What is Salt Cured Meat?

Salt cured meats

Andrea Donetti / Getty Images

Refrigeration is the primary way we keep our meat from spoiling these days, but in the days before refrigeration, people had to rely on other techniques. Curing is one of the oldest methods for preserving meat and the most common way of curing is through the use of salt.

Of course, we still make salt-cured meats today, but it's because we like the way they taste, not out of necessity. It's a sobering thought that if our ancestors many centuries ago had enjoyed widespread access to refrigeration, the art of producing cured meats like bacon, sausage, ham, and corned beef might not have been handed down to us at all. And where would we be then?

Salt As a Preservative

To understand how salt works as a preservative, remember that food spoilage is caused by living organisms called bacteria. These organisms ingest the food and their metabolisms produce the telltale signs of food spoilage, including changes in texture, color, smell, and flavor. 

What salt does is it extracts water from cells through a process called osmosis. This has two effects: one, it causes foods, such as meat, to dry out. And two, it kills spoilage-causing bacteria by sucking the water out of their cell walls. No bacteria means no spoilage. 

Types of Salt-Cured Meat

The most familiar form of salt-cured meat is probably bacon, which is a preparation made by the curing pork belly with salt, sugar, and smoke, then slicing it crosswise into thin, narrow strips.

Ham is made by taking the entire rear thigh of a hog and curing it with salt, sugar, smoke, and other seasonings. Some types of ham, such as prosciutto, are also air-dried for extended periods.

Corned beef is another type of salt-cured meat, which is made by soaking a beef brisket in a liquid solution of salt, sugar, and spices called a brine. 

Other salt-cured meats include sausages such as salami and chorizo; pancetta (also made from pork belly); soppressata (made from pork thigh with red pepper and salt); liverwurst (a spreadable sausage made from pork and pork liver); and summer sausage (pork and beef).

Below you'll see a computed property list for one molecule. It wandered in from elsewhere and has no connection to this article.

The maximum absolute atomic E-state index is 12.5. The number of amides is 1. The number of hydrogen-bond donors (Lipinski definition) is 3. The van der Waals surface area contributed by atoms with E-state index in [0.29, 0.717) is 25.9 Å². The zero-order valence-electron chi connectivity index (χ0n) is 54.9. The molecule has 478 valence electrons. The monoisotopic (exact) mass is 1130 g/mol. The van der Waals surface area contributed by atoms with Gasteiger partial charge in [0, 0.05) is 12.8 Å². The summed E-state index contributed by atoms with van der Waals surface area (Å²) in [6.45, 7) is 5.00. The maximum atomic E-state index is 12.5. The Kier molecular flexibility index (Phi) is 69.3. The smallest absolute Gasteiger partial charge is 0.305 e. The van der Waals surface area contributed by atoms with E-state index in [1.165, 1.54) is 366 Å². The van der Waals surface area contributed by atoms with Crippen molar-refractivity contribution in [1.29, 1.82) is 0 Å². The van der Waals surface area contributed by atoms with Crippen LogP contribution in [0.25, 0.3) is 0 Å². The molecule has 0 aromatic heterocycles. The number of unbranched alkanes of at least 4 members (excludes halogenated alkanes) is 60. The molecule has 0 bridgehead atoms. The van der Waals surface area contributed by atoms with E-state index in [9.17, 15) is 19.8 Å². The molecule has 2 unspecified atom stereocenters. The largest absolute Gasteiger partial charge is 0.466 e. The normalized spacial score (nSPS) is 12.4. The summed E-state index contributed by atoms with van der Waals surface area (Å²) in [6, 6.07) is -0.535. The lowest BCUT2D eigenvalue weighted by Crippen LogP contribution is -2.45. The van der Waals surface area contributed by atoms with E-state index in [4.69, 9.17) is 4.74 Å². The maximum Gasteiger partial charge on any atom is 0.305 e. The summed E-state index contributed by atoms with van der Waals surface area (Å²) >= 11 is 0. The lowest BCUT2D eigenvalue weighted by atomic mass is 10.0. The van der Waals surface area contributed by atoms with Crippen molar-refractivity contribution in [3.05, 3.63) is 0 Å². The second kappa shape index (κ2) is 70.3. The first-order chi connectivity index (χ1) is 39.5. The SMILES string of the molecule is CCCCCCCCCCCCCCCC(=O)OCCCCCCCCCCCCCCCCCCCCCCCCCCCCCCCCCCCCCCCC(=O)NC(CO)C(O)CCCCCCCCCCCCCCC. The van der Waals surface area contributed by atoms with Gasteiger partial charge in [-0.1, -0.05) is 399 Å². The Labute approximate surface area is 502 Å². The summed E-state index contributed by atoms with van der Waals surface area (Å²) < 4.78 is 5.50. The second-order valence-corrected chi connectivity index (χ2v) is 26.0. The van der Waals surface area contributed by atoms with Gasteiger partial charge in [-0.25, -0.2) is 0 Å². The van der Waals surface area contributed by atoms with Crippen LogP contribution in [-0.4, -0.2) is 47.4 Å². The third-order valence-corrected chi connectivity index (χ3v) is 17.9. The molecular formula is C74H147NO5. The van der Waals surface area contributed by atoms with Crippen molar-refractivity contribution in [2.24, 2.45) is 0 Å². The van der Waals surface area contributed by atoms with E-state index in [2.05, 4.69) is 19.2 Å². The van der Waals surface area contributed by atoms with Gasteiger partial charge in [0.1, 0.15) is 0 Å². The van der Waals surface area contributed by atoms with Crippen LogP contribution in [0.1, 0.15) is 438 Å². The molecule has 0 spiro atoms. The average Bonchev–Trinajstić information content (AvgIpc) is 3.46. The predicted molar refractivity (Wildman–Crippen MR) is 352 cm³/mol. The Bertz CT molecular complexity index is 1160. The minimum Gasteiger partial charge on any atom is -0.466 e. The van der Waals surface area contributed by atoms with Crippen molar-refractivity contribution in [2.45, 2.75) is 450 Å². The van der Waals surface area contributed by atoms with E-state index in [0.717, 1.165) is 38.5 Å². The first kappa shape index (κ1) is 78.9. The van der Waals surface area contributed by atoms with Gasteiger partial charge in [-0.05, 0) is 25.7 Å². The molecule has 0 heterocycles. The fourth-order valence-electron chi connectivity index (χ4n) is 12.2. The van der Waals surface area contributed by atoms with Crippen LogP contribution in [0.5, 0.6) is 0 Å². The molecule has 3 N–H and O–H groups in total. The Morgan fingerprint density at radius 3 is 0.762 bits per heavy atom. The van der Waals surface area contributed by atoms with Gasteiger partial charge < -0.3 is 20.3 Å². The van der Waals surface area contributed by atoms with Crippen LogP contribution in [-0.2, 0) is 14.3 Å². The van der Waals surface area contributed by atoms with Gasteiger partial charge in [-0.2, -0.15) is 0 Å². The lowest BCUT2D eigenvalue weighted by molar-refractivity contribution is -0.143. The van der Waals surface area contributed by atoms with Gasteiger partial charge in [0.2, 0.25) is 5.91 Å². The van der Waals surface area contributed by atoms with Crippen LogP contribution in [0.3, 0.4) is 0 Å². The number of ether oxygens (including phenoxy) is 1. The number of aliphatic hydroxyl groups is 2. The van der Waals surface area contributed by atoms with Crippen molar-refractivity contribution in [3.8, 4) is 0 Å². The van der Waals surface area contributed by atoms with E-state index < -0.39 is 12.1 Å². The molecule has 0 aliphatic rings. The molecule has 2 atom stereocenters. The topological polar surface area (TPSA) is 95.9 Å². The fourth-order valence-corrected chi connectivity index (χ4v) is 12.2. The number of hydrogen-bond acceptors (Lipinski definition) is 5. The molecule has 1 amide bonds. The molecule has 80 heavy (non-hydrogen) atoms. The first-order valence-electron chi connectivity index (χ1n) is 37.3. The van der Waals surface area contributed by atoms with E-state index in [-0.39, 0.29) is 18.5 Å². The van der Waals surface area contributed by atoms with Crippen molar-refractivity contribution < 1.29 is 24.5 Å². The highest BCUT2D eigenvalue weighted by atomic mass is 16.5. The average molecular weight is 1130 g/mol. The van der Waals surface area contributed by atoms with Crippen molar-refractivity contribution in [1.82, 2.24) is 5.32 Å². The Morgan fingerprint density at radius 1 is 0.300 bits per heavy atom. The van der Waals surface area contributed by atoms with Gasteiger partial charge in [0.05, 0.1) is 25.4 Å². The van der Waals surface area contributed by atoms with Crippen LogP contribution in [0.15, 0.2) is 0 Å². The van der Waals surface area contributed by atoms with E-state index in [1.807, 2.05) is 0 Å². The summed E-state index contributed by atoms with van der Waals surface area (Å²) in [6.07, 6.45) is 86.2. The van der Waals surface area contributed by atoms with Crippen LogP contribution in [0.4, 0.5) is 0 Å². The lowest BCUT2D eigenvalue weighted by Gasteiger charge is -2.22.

Flavor and Color

The process of curing meat with salt takes time, several weeks or more. During this time, enzymes in the meat cause chemical changes that produce various flavor changes, such as the characteristic tangy flavor in summer sausage. And of course, the salt itself contributes flavor. And additionally, most curing mixtures include more than just salt. 

Sugar is commonly added as well, which balances out the salt and also performs some preservative function of its own. Herbs, spices, and smoke are other flavor-producing ingredients commonly used in curing meats.

When it comes to color, plain salt has the effect of causing the meat to turn an unappealing shade of gray. But a special kind of salt, called sodium nitrate, not only imparts the pink color we come to associate with cured meats like ham and bacon but also effectively kills illness-causing bacteria such as salmonella, listeria, botulism, and E. coli.

Thin Slices, Small Dice

Because salt-cured meats are dried meats, they are extremely chewy. Therefore when being served, the meats need to be sliced very thinly or diced very finely. 

With a basic jerky, the meat is sliced into thin strips and then cured, and these thin strips make it possible to eat. 

But with a salt-cured ham, the entire ham is basically one large mass of jerky, and so the only way to consume it is to slice the ham into thin strips—as thin as possible. In addition to making it chewable, these thin slices also expose more surface area of the meat to your taste buds, which means the flavors are more intense.

But as a consequence of this, salt-cured meats tend to be used sparingly, added to dishes as a flavoring or seasoning component rather than as a primary source of protein.

Dishes Using Salt-Cured Meat

One of the simplest dishes using salt-cured meat is to wrap a thin strip of prosciutto around a piece of fruit, such as melon, or in the case of Prosciutto-Wrapped Pears, pears, and serve it as an hors d'oeuvre. You'll also see variations on this in salads like Feta, Watermelon & Prosciutto Salad with Honey Vinaigrette.

Spaghetti carbonara is a classic Italian pasta dish made with egg yolks, cheese, and finely diced guanciale or salt-cured pork cheeks.

This Spanish omelet features thin slices of chorizo, a salt-cured sausage made with smoked paprika.

And of course, gumbo is a classic of both Creole and Cajun cuisines and the official food of the state of Louisiana. This Shrimp and Andouille Sausage Gumbo is made with shrimp and andouille sausage.